The opinion of the court was delivered by: MARVIN E. ASPEN
MARVIN E. ASPEN, District Judge:
Plaintiff Joselito Vitug brings this two count complaint, alleging discrimination in employment practices by defendants Multistate Tax Commission, Executive Director Dan Bucks, Director of Audit Les Koenig, and member commissioners. Presently before the court is defendants' motion for summary judgment. For the reasons set forth below, defendants' motion is granted.
I. Summary Judgment Standard
Under the Federal Rules of Civil Procedure, summary judgment is appropriate if "there is no genuine issue as to any material fact and . . . the moving party is entitled to judgment as a matter of law." Fed. R. Civ. P. 56(c). This standard places the initial burden on the moving party to identify "those portions of 'the pleadings, depositions, answers to interrogatories, and admissions on file, together with the affidavits, if any,' which it believes demonstrate the absence of a genuine issue of material fact." Celotex Corp. v. Catrett, 477 U.S. 317, 323, 91 L. Ed. 2d 265, 106 S. Ct. 2548 (1986) (quoting Rule 56(c)). Once the moving party has done this, the non-moving party "must set forth specific facts showing that there is a genuine issue for trial." Fed. R. Civ. P. 56(c). In deciding a motion for summary judgment, the court must read all facts in the light most favorable to the non-moving party. Anderson v. Liberty Lobby, Inc., 477 U.S. 242, 254, 91 L. Ed. 2d 202, 106 S. Ct. 2505 (1986); Griffin v. Thomas, 929 F.2d 1210, 1212 (7th Cir. 1991).
Joselito Vitug is a male Filipino who was employed as an auditor at defendant Multistate Tax Commission (MTC) from April, 1985 until January 1, 1993. In June, 1991, Vitug was one of six applicants interviewing for the position of Field Audit Supervisor with MTC. The interviews were conducted by three MTC employees: Les Koenig, a white male who was Vitug's manager at the time, Alice Davis, an African-American female, and Anita Williams, a white female. Each interviewee was asked the same ten questions; the responses were separately evaluated by each interviewer and given a score. Each interviewer independently tallied his or her scores; the panel then compared the scores that each interviewer had given the candidates. Of the candidates, Vitug was given the lowest score by each of the interviewers. Another applicant, Harold Jennings, who is white, was given the highest score by each of the interviewers, and was offered the position. Jennings and Koenig were both born-again Christians and attended the same church; indeed, Koenig had informed Jennings about the opening at MTC at church.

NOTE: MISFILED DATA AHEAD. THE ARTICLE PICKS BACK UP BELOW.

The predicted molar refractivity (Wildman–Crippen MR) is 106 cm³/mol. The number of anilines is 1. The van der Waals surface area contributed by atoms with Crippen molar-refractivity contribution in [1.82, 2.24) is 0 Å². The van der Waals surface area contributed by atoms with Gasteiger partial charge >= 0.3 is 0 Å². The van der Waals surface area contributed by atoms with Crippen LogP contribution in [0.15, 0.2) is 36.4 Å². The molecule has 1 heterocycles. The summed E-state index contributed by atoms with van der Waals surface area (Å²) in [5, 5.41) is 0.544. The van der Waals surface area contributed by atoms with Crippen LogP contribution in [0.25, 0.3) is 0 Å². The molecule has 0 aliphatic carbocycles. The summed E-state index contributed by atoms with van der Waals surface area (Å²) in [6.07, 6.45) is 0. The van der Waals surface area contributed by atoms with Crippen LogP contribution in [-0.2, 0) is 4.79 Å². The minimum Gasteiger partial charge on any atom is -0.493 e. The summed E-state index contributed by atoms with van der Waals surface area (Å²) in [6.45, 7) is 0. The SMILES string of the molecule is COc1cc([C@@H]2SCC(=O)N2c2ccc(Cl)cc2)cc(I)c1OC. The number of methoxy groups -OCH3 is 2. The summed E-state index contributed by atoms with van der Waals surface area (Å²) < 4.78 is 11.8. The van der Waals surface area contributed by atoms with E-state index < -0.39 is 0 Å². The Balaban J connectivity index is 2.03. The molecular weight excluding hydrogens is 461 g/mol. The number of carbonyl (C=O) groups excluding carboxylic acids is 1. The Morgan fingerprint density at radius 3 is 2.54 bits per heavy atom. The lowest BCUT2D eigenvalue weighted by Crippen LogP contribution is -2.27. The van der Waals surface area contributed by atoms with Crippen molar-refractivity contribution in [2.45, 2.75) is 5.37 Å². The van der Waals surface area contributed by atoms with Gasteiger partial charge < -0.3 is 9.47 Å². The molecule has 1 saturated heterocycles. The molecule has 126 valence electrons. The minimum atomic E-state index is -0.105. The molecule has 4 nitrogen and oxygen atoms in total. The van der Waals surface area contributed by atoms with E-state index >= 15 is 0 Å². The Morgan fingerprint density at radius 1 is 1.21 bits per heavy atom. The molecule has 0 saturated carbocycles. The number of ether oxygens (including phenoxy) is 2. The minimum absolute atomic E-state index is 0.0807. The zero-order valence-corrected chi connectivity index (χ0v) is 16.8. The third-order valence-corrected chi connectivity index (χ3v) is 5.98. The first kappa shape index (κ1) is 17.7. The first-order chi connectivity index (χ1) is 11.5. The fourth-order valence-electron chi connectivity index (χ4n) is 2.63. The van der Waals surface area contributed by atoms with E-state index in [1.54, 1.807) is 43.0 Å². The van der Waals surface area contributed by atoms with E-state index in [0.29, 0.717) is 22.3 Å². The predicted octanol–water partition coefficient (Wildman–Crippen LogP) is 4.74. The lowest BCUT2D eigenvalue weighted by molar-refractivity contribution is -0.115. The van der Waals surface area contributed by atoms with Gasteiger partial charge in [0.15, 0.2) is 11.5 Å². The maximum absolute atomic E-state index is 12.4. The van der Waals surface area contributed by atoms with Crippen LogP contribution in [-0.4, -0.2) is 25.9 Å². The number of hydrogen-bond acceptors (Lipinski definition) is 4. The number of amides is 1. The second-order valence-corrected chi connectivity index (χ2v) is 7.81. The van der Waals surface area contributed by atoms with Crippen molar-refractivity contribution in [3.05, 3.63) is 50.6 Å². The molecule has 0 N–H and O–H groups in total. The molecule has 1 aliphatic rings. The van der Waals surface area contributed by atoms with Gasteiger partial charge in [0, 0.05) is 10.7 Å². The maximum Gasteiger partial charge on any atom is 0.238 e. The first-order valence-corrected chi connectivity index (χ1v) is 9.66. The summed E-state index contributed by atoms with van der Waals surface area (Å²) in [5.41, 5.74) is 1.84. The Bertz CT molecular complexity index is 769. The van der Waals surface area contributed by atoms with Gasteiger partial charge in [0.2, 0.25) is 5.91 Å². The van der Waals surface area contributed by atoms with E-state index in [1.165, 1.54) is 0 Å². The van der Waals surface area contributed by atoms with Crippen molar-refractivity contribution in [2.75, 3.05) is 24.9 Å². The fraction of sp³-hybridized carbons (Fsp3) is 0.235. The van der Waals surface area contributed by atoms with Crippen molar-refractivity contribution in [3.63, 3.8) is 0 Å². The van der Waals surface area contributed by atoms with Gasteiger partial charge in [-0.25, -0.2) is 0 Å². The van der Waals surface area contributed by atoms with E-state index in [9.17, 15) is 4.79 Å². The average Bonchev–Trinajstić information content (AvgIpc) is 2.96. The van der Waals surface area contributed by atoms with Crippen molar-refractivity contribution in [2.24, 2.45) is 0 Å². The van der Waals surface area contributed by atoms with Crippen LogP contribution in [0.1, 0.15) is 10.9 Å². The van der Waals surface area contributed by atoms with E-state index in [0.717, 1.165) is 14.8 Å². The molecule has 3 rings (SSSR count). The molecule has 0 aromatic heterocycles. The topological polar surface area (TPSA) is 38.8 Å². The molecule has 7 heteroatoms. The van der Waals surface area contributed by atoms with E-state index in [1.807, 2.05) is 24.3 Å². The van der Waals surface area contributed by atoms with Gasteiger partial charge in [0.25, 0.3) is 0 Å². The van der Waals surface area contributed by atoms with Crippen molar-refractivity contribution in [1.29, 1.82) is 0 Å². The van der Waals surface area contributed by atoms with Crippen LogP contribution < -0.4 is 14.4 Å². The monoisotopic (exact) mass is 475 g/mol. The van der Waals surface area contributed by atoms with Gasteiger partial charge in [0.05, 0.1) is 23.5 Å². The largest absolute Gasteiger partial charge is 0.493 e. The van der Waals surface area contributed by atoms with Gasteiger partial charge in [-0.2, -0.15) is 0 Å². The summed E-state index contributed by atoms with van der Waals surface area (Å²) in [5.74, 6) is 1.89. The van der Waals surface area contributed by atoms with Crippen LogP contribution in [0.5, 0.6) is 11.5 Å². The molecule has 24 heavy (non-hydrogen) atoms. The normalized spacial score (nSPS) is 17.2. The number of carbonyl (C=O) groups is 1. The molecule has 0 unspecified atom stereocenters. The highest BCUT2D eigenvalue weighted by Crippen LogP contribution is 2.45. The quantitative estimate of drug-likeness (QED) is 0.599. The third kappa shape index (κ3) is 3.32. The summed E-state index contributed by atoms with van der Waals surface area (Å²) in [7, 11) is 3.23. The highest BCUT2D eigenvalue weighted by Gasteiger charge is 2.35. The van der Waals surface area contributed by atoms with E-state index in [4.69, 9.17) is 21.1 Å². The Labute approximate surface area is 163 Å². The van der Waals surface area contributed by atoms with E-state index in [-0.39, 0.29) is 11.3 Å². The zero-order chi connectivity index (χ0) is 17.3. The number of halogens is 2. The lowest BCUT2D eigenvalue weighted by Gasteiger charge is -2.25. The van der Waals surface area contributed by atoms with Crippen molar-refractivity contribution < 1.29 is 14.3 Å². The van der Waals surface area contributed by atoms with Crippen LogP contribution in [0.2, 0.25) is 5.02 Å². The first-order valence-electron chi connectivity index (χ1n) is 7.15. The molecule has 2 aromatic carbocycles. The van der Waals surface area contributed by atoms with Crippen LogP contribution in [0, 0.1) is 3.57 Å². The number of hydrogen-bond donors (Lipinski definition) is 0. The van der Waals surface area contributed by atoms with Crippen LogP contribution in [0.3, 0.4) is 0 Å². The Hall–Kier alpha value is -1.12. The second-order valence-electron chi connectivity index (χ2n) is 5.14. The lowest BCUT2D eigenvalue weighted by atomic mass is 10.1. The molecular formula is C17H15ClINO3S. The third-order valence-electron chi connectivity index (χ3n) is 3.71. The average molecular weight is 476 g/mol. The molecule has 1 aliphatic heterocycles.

When Vitug was informed that he had not received the promotion, he submitted a written grievance to MTC. Scott Smith, one of MTC's employees from its Washington, D.C. office, conducted hearings, and recommended in a written memorandum dated August 16, 1991 that the grievance be denied. Further hearings were conducted by MTC Executive Director Dan Bucks in September, 1991. In a letter dated January 29, 1992, Bucks denied Vitug's grievance. On April 10, 1992, Vitug filed a charge with the Illinois Department of Human Rights (IDHR); that agency referred the charge to the Equal Employment Opportunity Commission (EEOC) on May 17, 1992, which subsequently issued a Right to Sue letter. On December 16, 1992, claiming that the denial of the promotion and deteriorating conditions at MTC had created a hostile work environment, Vitug tendered his resignation, effective January 1, 1993. He filed the instant lawsuit on September 1, 1993.
In his complaint, Vitug raises essentially two challenges to defendants' employment practices. First, he asserts that he was wrongfully denied a promotion in June of 1991. Second, he claims that defendants' various actions created an intolerable work environment, compelling him to terminate his employment on January 1, 1993. Accordingly, he asserts, he was constructively discharged. Vitug further alleges that defendants' wrongful actions constituted discrimination based upon his race, ethnic origin, and religion. Each of Vitug's claims will be considered in turn.
Vitug's first claim, and indeed, the crux of Vitug's complaint, is that he was denied a promotion to Field Audit Supervisor because of his race, ethnic origin, and/or religion in violation of Title VII of the Civil Rights Act of 1964, 42 U.S.C. § 2000e et seq., as amended, and of 42 U.S.C. § 1981. Defendants contend that Vitug's promotion claim is time barred under both Title VII and § 1981. We agree.
We first consider Vitug's Title VII claim. It is well established that a condition precedent to the maintenance of a Title VII action in court is the timely filing of a discrimination charge with the EEOC. See Perkins v. Silverstein, 939 F.2d 463, 469-70 (7th Cir. 1991). As a general rule, a complainant must file the EEOC charge within 180 days of the claimed discrimination. 42 U.S.C. § 2000e-5(e). In the present case, Vitug was informed that he did not receive the promotion on June 20, 1991. He filed a charge of discrimination with the IDHR
on April 10, 1992, some 293 days after he was denied the promotion. He nonetheless maintains that his filing was timely, and offers several arguments in support of this conclusion.
Vitug first suggests that his case falls within an exception to the 180 day requirement. ...